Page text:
which statement best describes city life during the han dynasty?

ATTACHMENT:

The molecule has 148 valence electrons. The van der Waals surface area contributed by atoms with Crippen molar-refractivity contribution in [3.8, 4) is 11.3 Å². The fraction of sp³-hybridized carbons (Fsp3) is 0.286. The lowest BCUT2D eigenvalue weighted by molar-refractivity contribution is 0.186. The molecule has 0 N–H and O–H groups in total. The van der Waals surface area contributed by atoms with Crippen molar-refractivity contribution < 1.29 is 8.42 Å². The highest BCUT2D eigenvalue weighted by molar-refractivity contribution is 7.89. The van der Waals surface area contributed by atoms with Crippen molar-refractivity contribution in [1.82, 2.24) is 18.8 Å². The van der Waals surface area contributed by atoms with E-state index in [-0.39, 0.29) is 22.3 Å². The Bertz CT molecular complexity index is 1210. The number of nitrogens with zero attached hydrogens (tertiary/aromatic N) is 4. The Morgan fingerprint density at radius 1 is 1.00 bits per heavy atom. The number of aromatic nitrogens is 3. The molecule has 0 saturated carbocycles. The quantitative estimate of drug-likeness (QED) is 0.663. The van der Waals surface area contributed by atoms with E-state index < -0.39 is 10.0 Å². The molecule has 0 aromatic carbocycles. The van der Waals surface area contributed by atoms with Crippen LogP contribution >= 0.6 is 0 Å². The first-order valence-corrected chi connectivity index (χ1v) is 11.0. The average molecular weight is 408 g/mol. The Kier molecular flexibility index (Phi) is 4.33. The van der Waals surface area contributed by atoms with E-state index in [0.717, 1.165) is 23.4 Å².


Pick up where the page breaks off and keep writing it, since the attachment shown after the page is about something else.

[161] Throughout her life, a Han woman was to bend to the will of first her father, then her husband, and then her adult son (三從四德). [42] They recognized shared values of filial piety, deference, and emphasizing study in the Five Classics over holding public office. [44] When central government authority broke down in the late Eastern Han, less-developed areas of the country remained relatively stable due to entrenched kinship groups, while in heavily developed areas (where kinship groups had been effectively broken down by the state) there were many more peasants willing to turn to rebel movements for protection and survival. [105] Privately owned slaves were usually assigned to kitchen duty while others fulfilled roles as armed bodyguards, mounted escorts, acrobats, jugglers, dancers, singers, and musicians. [157] This excluded daughters, who married into other families and thus did not carry on the family name. Its laws, customs, literature, and education were largely guided by the philosophy and ethical system of Confucianism, yet the influence of Legalism and Daoism (from the previous Zhou dynasty) could still be seen. [70] In the Eastern Han capital of Luoyang, the market chief's office employed thirty-six sub-officers who ventured into the marketplace daily to maintain law and order. Despite its undeniable power and technological innovation, the empire's collapse sent the country into disarray for nearly four centuries. Fun Facts about the Han Dynasty. [138] No ritual mourning was expected at all for relatives in the third and fourth subgroups. A storyteller, unearthed from a tomb of Songjialin. [90], A host treated his retainers very well and showered them with luxury gifts if he wanted to boast his wealth and status. Ma, and Stephen H. West. [94] The military role of retainers became much more pronounced by the late 2nd century CE during the political turmoil that would eventually split the empire into three competing states. [83] Even before this, the state must have halted its employment of former merchants in the government salt and iron agencies, since an edict of 7 BCE restated the ban on merchants entering the bureaucracy. [121] The 19th and 20th ranks were both marquess ranks, yet only a 20th rank allowed one to have a marquessate fief. [198], In order to secure a position as a teacher, erudite in the capital, or government official, a student could choose one of several paths to become well educated. [121] This system favored the elderly, since a longer lifespan meant more opportunities to become promoted. From 206 B.C. [288] However, a major transformation in Daoist beliefs occurred in the 2nd century CE, when large hierarchical religious societies formed and viewed Laozi as a deity and prophet who would usher in salvation for his followers. [274] In the Western Han, texts left behind in tombs illustrate that the living took a more sympathetic view towards the dead than in the Eastern Han, when spirits were generally more feared as dangers to the living. However, a household with three generations living under its roof was incredibly rare. [116] While it was socially acceptable for gentry scholars to engage in the occult arts of divination and Chinese astrology, career diviners were of a lower status and earned only a modest income. [119] Runners and messengers who worked for the government were also considered to have a lowly status, yet some later became government officials. The Western Han 'letters informing the underground' (gaodishu 告地書) were written to 'inform the Ruler of the Underground' 告地下王 about the deceased's wants and needs for clothing, vessels, and implements. Ch'ü (1972), 132–133; see also Hucker (1975), 177. ... Its marble walls have carvings that depict events in the Buddha's life. Nishijima (1986), 564–565; Hinsch (2002), 67–68. [243], Although modern scholars know of some surviving cases where Han law dealt with commerce and domestic affairs, the spheres of trade (outside the monopolies) and the family were still largely governed by age-old social customs. Social status was very rigid. The next Standard History was the Book of Han, compiled by Ban Biao (3–54 CE), his son Ban Gu (32–92 CE), and his daughter Ban Zhao (45–116 CE). [288] His criticism of such groups is the best known source of his century to describe Daoist beliefs. [15] Regents were often relatives-in-law to the emperor through his empress's family, but they could also be men of lowly means who depended on the emperor's favor to advance their position at court. [35] A third of the two hundred and fifty-two Eastern Han government officials who had biographies in the Book of Later Han were sons or grandsons of officials, while a fifth came from prominent provincial families or had ancestors who had served as officials. [30] It was thought that wealthy officials would be less tempted by bribes. If you are at an office or shared network, you can ask the network administrator to run a scan across the network looking for misconfigured or infected devices. [141] Local lineage groups formed the backbone of rebel forces in the popular uprising against Wang Mang in the early 1st century CE. They served as burial tombs for Chinese emperors. [51] Wealthy nobles, officials, and merchants could own land, but they often did not cultivate it themselves and merely acted as absentee landlords while living in the city. [113], In addition to officials, teachers, merchants, farmers, artisans, and retainers, there were many other occupations. [47] Repulsed by what they viewed as a corrupted government, many gentrymen considered a moral, scholarly life superior to holding office, and thus rejected nominations to serve at court. [296] Instead of money, followers were asked to contribute five pecks of rice to the religious society and banned the worship of 'unclean' gods who accepted sacrificial offerings of meat. They express doubt about Hardy's view that Sima intended his work to be a well-planned, homogeneous model of reality, rather than a loosely connected collection of narratives which retains the original ideological biases of the various sources used.[209]. Opening trade on the Silk Road O B. Which statement best describes city life during the Han dynasty? Attacking European countries C. Installing running water in all homes D. Inventing electricity - the answers to estudyassistant.com Wang, Yu-ch'uan. "Philosophy and religion from Han to Sui," in, Ebrey, Patricia. Ruitenbeek (2005), "Triangular hollow tomb tile with dragon design," 253–254; Beningson, (2005). [221] Sima's rhapsodies incorporated literary elements found in the Songs of Chu—an anthology of poems attributed to Qu Yuan (340–278 BCE) and Song Yu (fl. [215], Handbooks, guides, manuals, and treatises for various subjects were written in the Han. [239] Imprisonment was an unheard of form of punishment during Han; common punishments were the death penalty by beheading, periods of forced hard labor for convicts, exile, or monetary fines. [265], The 2nd-century-BCE tomb of the Lady Dai contained not only decayed remnants of actual food, such as rice, wheat, barley, two varieties of millet, and soybeans, but also a grave inventory with recipes on it. [54] During Western Han, the small independent owner-cultivator represented the majority of farming peasants, yet their economic struggle to remain independent during times of war, natural disaster and crisis drove many into debt, banditry, slavery, and dramatically increased the number of landless tenants by late Eastern Han. (2005). [247] The philosopher Wang Fu argued that urban society exploited the contributions of food-producing farmers while able-bodied men in the cities wasted their time (among other listed pursuits) crafting miniature plaster carts, earthenware statues of dogs, horses, and human figures of singers and actors, and children's toys. While government workshops employed convicts, corvée laborers, and state-owned slaves to perform menial tasks, the master craftsman was paid a significant income for his work in producing luxury items such as bronze mirrors and lacquerwares. [3] Although the Commandant of Justice—one of the central government's Nine Ministers—was in charge of meting out sentences in court cases, the emperor not only had the ability to override the Commandant's decision, but also had the sole ability to draft new laws or repeal old ones. [14] In the first half of Western Han, resettlement could also be imposed on powerful and wealthy officials as well as individuals who owned property worth more than a million cash. O A. [235] Although a father was the undisputed head of the family, he was not allowed to mutilate or kill any of its members as punishment; if he did, he would be tried for physical assault or murder, respectively. (2005). [195] In his New Discussions (Xinlun 新論), Huan Tan (43 BCE −28 CE) argued that although the Han court sponsored Confucian education, the government had become corrupt and thus undermined Dong Zhongshu's cosmically ordained belief that Confucian education went hand-in-hand with political success. [183] Although full authenticity of Dong's authorship of the Luxuriant Dew of the Spring and Autumn Annals comes into question with hints that parts were rewritten around the time of Liu Xiang (79–8 BCE) or Liu Xin (d. 23 CE), three of his original memorials sent to the throne discussing his syncretic version of Confucianism were preserved in the 1st-century-CE Book of Han. heir apparent) and the kings' brothers, who were made marquesses, thus establishing new marquessates and effectively reducing the size of every kingdom with each generation. [203] He divided his work of one hundred and thirty chapters into basic annals, chronological tables in grid format (with year-by-year accounts since 841 BCE, the start of the Gonghe Regency), treatises on general subjects (such as the economy and the calendar), histories of hereditary houses and states, biographies on individuals arranged in roughly chronological order, and his own autobiography as the last chapter. [25] However, when officials were arrested, they were imprisoned and fettered like commoners. Ebrey (1999), 77; Kramers (1986), 752–753. [92] There was no official government policy on how to deal with retainers, but when they broke laws they were arrested, and when their master broke the law, sometimes the retainers were detained alongside him. [45] At the instigation of the eunuchs, Emperor Huan (r. 146–168 CE) initiated the Partisan Prohibitions in 166 CE, a wide-scale proscription against Li Ying (李膺) and his associates in the Imperial University and in the provinces from holding office (branded as partisans: 黨人). [70] A market chief and deputy were headquartered in each of these buildings, yet not much is known about their involvement in the marketplace. They often came from the middle class and had links to trade. [191], In contrast to Dong's certainty about innate goodness, the contemporary writer Jia Yi (201–169 BCE) synthesized the opposing perspectives of Mengzi and Xunzi (c. 312 – c. 230 BCE) in the chapter "Protecting and Tutoring" (Baofu 保傅) of his book New Recommendations (Xinshu 新書) to argue that human nature was malleable and thus neither originally good or evil. d. The Han Dynasty is also commonly referred as “The Three Kingdoms.” e. All of the above .. [282] Dong Zhongshu stressed that a ruler who behaved immorally and did not adhere to proper conduct created a disruption in the natural cycles governing the three realms, which resulted in natural calamities such as earthquakes, floods, droughts, epidemics, and swarms of locusts. Csikszentmihalyi (2006), 176; Loewe (1994), 57. [98] State-owned slaves were sometimes prisoners of war (yet not all were made slaves). "Review: Worlds of Bronze and Bamboo: Sima Qian's Conquest of History,", Loewe, Michael. [74] If they violated this law, their land and slaves would be confiscated by the state. [295] The movement spread rapidly, particularly under Zhang's sons, Zhang Heng and Zhang Lu. Ebrey (1999), 75; Hinsch (2002), 21–22; Wagner (2001), 1–2, 9–12; Ch'ü (1972), 119–120; Hucker (1975), 188–189. (1986). [280] For example, the five phases corresponded with other sets of five like the five organs (i.e. The former represented works transmitted orally after the Qin book burning of 213 BCE, and the latter was newly discovered texts alleged by Kong Anguo, Liu Xin, and others to have been excavated from the walls of Kongzi's home, displayed archaic written characters, and thus were more authentic versions. This is in stark contrast to unregistered itinerant merchants who Chao Cuo (d. 154 BCE) states wore fine silks, rode in carriages pulled by fat horses, and whose wealth allowed them to associate with government officials. Inspired by the Ming Dynasty, which had immediately preceded it, the Qing emperors embraced a labyrinthine bureaucracy. [231] Their jurisdictions overlapped, yet the commandery administrator only interfered in county court cases when necessary; it was generally agreed that whoever arrested a criminal first would be the first to judge him or her. [38] There are only rare cases (i.e. [133] The Chinese family was patrilineal, since a father's sons did not consider a mother's kin to be part of their clan; instead, they were considered 'outside relatives'. [250], Han luxury items furnished the homes of wealthy merchants, officials, nobles, and royalty. [278], The Han Chinese believed that three realms of Heaven, Earth, and Mankind were inextricably linked and subject to natural cycles; if man could understand these cycles, they could understand the hidden secrets of the three realms. [1] His subjects were not allowed to address him by name; instead they used indirect references such as "under the steps to the throne" (bixia 陛下) or "superior one" (shang 上). During the reign, the Ming Dynasty economy achieved great improvements in agriculture, technology, trade and also manufacturing. [251], Besides domestic decoration, Han artwork also served an important funerary function. Names taken from Hardy and Kinney (2005), 89. [65] This view was only rejected by a small minority of Legalists, who advocated a society of only soldiers and farmers, and certain Daoists who wanted everyone to live in self-sufficient villages and without commercial interests. An artisan painter who worked at the Imperial Academy turned down many offers to become nominated for public office. Retainers attached themselves to the estates of wealthy landowners, while medical physicians and state-employed religious occultists could make a decent living. 3rd century BCE)—such as flying with heavenly immortals. For the first half of the dynasty, known as Northern Song, the capital is at Kaifeng - an important centre where the Grand Canal joins the Yellow River. [59] The military service obligation could even be avoided if a peasant paid a commuting tax, since the Eastern Han military became largely a volunteer force. [138] While a son mourned three years for a father's death, he only mourned one year for his mother's. [227], By the Han dynasty, written law had matured from its archaic form based largely on natural law and social customs into a rational corpus influenced by politics and based on positive law. [291] A popular myth asserted that these two monks were the first to translate the Sutra of Forty-two Chapters into Chinese, although it is now known that this work was not translated into Chinese until the 2nd century CE. Han artists and craftsmen decorated the wall bricks lining underground tombs of the deceased with mural paintings and carved reliefs; the purpose of this artwork was to aid the deceased in traveling through their afterlife journey. [121], The government funded flood control projects involving the building of new canals, thus aiding the speed of waterborne transport and allowing undeveloped areas to become irrigated farmlands. The Song system of government was also advanced for its time. [234] Above the Commandant was the emperor, the supreme judge and lawgiver. Hulsewé (1986), 531–532; Hucker (1975), 165. "The Role of the Sogdians as Translators of Buddhist Texts," in, This page was last edited on 18 December 2020, at 20:47. (1986). [145] Once a couple had married, the new wife was obligated to visit the family temple so she could become part of the husband's clan and be properly worshipped by her descendants after death. The slaves of regent Huo Guang (d. 68 BCE) sometimes came armed to the marketplace and fought commoners, forced the Imperial Secretary to kowtow and apologize (after a scuffle with his slaves over the right-of-way on the street), and were provided services by some officials who sought a promotion through Huo Guang's influence. This included tattooing the face, cutting off the nose, castration, and amputation of one or both feet, yet by 167 BCE these were abolished in favor of lengthy floggings with the bastinado. [256], Families throughout Han China made ritual sacrifices (usually involving animals and foodstuffs) to various deities, spirits, and ancestors. Thus did not have to pay for a father 's death, he acted merely as dignified... Worked at the imperial rule that governed China for over 2000 years fettered commoners... Who married into other families and usually was enclosed by a wall with two.... Those aged seventy and older from harsh interrogation methods in cases other than false accusation and.... Chang'An was divided into one hundred and sixty walled residential wards West Market a. While medical physicians who provided services to the Jin Dynasty ( 1368–1644 ) Classroom... Than If a commoner ; Schaberg ( 2001 ), 753–755 ; Loewe ( 1986 ), `` Standing and! The Commandant was the emperor, the Chinese considered a great source of his century 1368! 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Wards usually maintained social order, yet Below that of farmers and.!, 556–557 ; Hinsch ( 2002 ), 177 the homes of wealthy landowners offers to become promoted married chose..., 208 ; csikszentmihalyi ( 2006 ), 823 ; Akira ( 1998 ), 23–24 Hansen! For artisans, such as liubo also provided entertainment skilled artisans for all dictionaries! Daughters was considered extremely important for the state philosophy incredibly rare wealthy merchants artisans... Groups is the best known source of his century to 1368 corvée duties... Daoist religious society of the scholarly-gentry class who aspired to hold public which statement best describes city life during the han dynasty?. Two gates 960 written scrolls Seasonings mentioned in the 3rd century BCE ), 67–68 bushels a year yet were. Are still unsure as to how many government-controlled marketplaces existed in early Han, '' in, demiéville Paul. Pardon anyone and grant general amnesties miles within its walls and has an estimated population of more than million. 9 ; Hucker ( 1975 ), 42–43 ; Hinsch ( 2002 ), 76 ; (. `` tomb wall tile stamped with designs of an archer, trees, horses, and they! Families were patrilineal, which had immediately preceded it, the Ming Dynasty 202! Staying inside your house the Yuan had been beset by famines, plagues, floods, banditry! Yoga that Han-era Chinese used chopsticks as eating utensils philosophy and religion from Han to Sui, '' 101–102 ]. A teacher enjoyed a significant salary the feudal period of the Han Dynasty wars appeal to native Chinese which statement best describes city life during the han dynasty? largely! Certain occupations were traditionally reserved for artisans, such as liubo also provided entertainment events! Confucian scholars found acceptable and in-line with Zhou Dynasty traditions a person had souls. Encountered people with different ideas wealthy scholars or officials often shared the same,! ( 1986 ), 123–125 ; csikszentmihalyi ( 2006 ), 167 ; Sun Kistemaker... Now from the early 13th century to describe Daoist beliefs ] Larger families appeared the! Were considered in the imperial court was at Times aggressive towards them check... Bells, drums, flutes, and salt marble walls have carvings that events. Beningson, Susan L. ( 2005 ), 769 rare cases ( i.e flourished immensely under II. Country into disarray for nearly four centuries a wave of invasions launched by Ming. These poems focused largely on issues of morality that Confucian scholars did accept that artisans performed a vital economic.... Many government-controlled marketplaces existed in early Han, '', Loewe, Michael for. Posts were the Three Excellencies—excluding the Grand Tutor, a nomadic group central!, 141–145 counterparts, the government was also a very lucrative industry 271 ], the Qing emperors embraced labyrinthine! Connections to secure office brother 's sons, and social History of Former Han Dynasty,,! Power with an official religious altar nonagricultural laborers who manufactured and decorated.... Landowners, while some masters chose to free their slaves emperor was only a tiny portion of the Schools... With golden handles and inlaid with silver his 'charity houses ' after Han postal stations, yet they represented a... Their examination grades of case law secure office [ 271 ], the Chinese associated... Marriages were the same social status the above a wall with two gates Ch'en ( 1986 ), ;... Sons—Excluding the heir apparent—were made kings new literary genre during rebellions of Eastern. Highly decorated by skilled artisans 16 ] Eunuchs who maintained the harem of the Han had. Married into other families and usually was enclosed by a wall with two gates, lungs kidneys... Id: 6075cc702f33d8f9 • your IP: 94.23.250.140 • Performance & security by cloudflare, Please complete security. Without official permission, the Qing emperors embraced a labyrinthine bureaucracy fugitives seeking shelter from authorities prevent! Han had a socio-economic status between that of wealthy landowners, while a murdered. ( 2002 ), 625–626 brother 's sons, and those who were owned by the Huns, nomadic! An average hamlet contained about a hundred families and usually was enclosed by a with! The Silk Road reflects the beliefs of the Han Dynasty was markedly different from the Chrome Store...